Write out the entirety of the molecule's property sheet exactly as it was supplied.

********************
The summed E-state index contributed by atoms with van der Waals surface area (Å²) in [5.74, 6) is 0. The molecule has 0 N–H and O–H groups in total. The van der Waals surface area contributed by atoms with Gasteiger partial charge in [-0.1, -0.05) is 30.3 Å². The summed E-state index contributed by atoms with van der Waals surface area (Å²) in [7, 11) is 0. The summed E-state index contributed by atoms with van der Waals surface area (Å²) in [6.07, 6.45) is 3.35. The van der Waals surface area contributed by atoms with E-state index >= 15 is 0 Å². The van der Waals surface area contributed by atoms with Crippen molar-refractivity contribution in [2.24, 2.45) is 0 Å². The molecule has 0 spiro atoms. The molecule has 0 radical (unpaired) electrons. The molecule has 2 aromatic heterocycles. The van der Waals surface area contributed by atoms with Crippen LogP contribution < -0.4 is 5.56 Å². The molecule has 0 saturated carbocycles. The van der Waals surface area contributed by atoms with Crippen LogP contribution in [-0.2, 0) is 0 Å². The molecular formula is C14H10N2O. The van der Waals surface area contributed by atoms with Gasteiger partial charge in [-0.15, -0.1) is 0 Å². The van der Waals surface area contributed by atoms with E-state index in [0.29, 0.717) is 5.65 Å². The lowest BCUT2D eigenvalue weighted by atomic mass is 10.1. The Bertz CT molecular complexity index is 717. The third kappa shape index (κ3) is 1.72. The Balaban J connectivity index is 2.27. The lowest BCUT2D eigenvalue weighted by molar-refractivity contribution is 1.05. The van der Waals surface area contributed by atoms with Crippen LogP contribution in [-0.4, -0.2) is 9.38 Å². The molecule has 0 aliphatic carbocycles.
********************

The summed E-state index contributed by atoms with van der Waals surface area (Å²) in [5.74, 6) is 0. The molecule has 0 N–H and O–H groups in total. The van der Waals surface area contributed by atoms with Gasteiger partial charge in [-0.1, -0.05) is 30.3 Å². The summed E-state index contributed by atoms with van der Waals surface area (Å²) in [7, 11) is 0. The summed E-state index contributed by atoms with van der Waals surface area (Å²) in [6.07, 6.45) is 3.35. The van der Waals surface area contributed by atoms with E-state index >= 15 is 0 Å². The van der Waals surface area contributed by atoms with Crippen molar-refractivity contribution in [2.24, 2.45) is 0 Å². The molecule has 0 spiro atoms. The molecule has 0 radical (unpaired) electrons. The molecule has 2 aromatic heterocycles. The van der Waals surface area contributed by atoms with Crippen LogP contribution < -0.4 is 5.56 Å². The molecule has 0 saturated carbocycles. The van der Waals surface area contributed by atoms with Crippen LogP contribution in [-0.2, 0) is 0 Å². The molecular formula is C14H10N2O. The van der Waals surface area contributed by atoms with Gasteiger partial charge in [-0.15, -0.1) is 0 Å². The van der Waals surface area contributed by atoms with E-state index in [0.29, 0.717) is 5.65 Å². The lowest BCUT2D eigenvalue weighted by atomic mass is 10.1. The Bertz CT molecular complexity index is 717. The third kappa shape index (κ3) is 1.72. The Balaban J connectivity index is 2.27. The lowest BCUT2D eigenvalue weighted by molar-refractivity contribution is 1.05. The van der Waals surface area contributed by atoms with Crippen LogP contribution in [-0.4, -0.2) is 9.38 Å². The molecule has 0 aliphatic carbocycles.